# nnfun.lpp

##### Nearest Neighbour Map on Linear Network

Compute the nearest neighbour function of a point pattern on a linear network.

##### Usage

```
# S3 method for lpp
nnfun(X, ..., k=1)
```

##### Arguments

- X
A point pattern on a linear network (object of class

`"lpp"`

).- k
Integer. The algorithm finds the

`k`

th nearest neighbour in`X`

from any spatial location.- …
Other arguments are ignored.

##### Details

The (geodesic) *nearest neighbour function* of a
point pattern `X`

on a linear network `L`

tells us which point of `X`

is closest to
any given location.

If `X`

is a point pattern on a linear network `L`

,
the *nearest neighbour function* of `X`

is the mathematical function \(f\) defined for any
location \(s\) on the network by `f(s) = i`

, where
`X[i]`

is the closest point of `X`

to the location `s`

measured by the shortest path. In other words the value of `f(s)`

is the identifier or serial number of the closest point of `X`

.

The command `nnfun.lpp`

is a method for the generic command
`nnfun`

for the class `"lpp"`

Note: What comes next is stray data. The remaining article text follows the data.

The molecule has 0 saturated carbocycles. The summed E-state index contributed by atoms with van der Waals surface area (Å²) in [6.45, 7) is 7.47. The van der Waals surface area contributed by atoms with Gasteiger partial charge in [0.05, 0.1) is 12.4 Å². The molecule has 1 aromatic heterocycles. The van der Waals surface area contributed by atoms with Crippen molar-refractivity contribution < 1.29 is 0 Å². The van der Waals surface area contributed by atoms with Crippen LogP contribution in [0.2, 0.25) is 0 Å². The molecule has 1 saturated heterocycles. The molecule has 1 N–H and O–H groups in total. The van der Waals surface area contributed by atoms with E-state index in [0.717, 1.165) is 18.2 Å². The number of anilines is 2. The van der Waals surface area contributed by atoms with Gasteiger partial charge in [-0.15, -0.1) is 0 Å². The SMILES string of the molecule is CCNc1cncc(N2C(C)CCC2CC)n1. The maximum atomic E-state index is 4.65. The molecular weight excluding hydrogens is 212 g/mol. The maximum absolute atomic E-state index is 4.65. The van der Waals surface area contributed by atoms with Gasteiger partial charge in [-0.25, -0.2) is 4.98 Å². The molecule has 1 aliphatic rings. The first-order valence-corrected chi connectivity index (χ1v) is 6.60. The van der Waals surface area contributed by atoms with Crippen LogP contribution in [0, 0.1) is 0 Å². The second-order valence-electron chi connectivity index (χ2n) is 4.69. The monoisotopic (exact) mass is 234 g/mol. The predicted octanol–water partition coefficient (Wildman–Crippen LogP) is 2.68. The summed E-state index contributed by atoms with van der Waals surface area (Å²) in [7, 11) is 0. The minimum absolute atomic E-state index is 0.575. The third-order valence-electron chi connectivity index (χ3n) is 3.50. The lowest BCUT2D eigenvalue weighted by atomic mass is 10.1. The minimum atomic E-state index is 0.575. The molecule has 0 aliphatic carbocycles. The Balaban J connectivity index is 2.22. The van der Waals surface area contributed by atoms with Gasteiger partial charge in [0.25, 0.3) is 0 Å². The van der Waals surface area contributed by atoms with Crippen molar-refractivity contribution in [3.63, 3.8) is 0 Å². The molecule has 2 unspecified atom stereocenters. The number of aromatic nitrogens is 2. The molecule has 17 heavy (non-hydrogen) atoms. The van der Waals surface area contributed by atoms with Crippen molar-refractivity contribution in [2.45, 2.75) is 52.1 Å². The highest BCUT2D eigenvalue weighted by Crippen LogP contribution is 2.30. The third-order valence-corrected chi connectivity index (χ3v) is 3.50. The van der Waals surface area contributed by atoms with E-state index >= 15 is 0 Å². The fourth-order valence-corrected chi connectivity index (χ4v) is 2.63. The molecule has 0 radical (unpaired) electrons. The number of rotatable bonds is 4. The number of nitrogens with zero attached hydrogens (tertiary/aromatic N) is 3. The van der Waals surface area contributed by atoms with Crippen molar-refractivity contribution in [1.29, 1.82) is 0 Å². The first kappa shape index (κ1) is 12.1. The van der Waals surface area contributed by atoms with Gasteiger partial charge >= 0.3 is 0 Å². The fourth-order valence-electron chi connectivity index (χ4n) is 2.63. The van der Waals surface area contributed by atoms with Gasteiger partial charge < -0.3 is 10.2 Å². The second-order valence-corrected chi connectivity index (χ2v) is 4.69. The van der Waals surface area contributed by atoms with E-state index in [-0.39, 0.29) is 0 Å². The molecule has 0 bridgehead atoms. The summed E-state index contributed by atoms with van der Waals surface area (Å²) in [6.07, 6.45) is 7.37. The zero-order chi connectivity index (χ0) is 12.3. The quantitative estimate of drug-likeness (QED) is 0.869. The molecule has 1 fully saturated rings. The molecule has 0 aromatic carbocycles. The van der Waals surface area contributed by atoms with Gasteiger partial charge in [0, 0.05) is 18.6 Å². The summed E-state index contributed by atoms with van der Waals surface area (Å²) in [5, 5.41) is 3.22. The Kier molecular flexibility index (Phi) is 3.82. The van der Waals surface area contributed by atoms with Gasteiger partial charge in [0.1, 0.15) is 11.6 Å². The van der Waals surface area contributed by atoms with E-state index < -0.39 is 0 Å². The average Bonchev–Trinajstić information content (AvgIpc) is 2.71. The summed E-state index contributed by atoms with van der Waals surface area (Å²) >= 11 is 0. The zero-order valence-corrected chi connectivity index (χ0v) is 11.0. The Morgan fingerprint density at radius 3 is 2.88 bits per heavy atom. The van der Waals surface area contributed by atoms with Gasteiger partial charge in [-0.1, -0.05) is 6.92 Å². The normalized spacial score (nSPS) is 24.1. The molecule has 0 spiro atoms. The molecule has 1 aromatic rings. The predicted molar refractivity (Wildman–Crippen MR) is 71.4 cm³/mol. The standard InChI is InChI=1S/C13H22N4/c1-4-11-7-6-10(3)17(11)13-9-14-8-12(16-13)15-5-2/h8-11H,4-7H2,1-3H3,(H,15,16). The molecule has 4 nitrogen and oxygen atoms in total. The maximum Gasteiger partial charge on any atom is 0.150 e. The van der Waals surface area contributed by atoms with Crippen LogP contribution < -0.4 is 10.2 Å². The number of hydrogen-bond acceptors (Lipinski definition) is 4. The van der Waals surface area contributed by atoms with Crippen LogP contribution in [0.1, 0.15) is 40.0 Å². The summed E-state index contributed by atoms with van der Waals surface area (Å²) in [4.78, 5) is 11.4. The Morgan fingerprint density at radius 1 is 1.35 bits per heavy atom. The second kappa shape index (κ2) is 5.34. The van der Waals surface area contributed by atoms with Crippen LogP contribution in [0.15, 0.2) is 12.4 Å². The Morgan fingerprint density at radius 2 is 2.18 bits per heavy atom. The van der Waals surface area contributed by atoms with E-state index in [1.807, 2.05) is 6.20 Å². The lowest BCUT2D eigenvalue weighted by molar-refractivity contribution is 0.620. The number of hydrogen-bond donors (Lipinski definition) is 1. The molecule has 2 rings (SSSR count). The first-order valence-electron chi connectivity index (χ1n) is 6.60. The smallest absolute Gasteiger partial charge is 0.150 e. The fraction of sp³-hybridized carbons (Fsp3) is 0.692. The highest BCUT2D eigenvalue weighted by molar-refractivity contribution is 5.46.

of point patterns on a linear network.

If `X`

is a point pattern on a linear network,
`f <- nnfun(X)`

returns a *function*
in the R language, with arguments `x,y, …`

, that represents the
nearest neighbour function of `X`

. Evaluating the function `f`

in the form `v <- f(x,y)`

, where `x`

and `y`

are any numeric vectors of equal length containing coordinates of
spatial locations, yields a vector of identifiers or serial numbers of
the data points closest to these spatial locations.
More efficiently `f`

can take the arguments
`x, y, seg, tp`

where `seg`

and `tp`

are the local
coordinates on the network.

The result of `f <- nnfun(X)`

also belongs to the class
`"linfun"`

.
It can be printed and plotted immediately as shown in the Examples.
It can be converted to a pixel image
using `as.linim`

.

##### Value

A `function`

in the R language, with arguments `x,y`

and optional
arguments `seg,tp`

.
It also belongs to the class `"linfun"`

which has methods
for `plot`

, `print`

etc.

##### See Also

To compute the *distance* to the nearest neighbour, see
`distfun.lpp`

.

##### Examples

```
# NOT RUN {
data(letterR)
X <- runiflpp(3, simplenet)
f <- nnfun(X)
f
plot(f)
# }
```

*Documentation reproduced from package spatstat, version 1.61-0, License: GPL (>= 2)*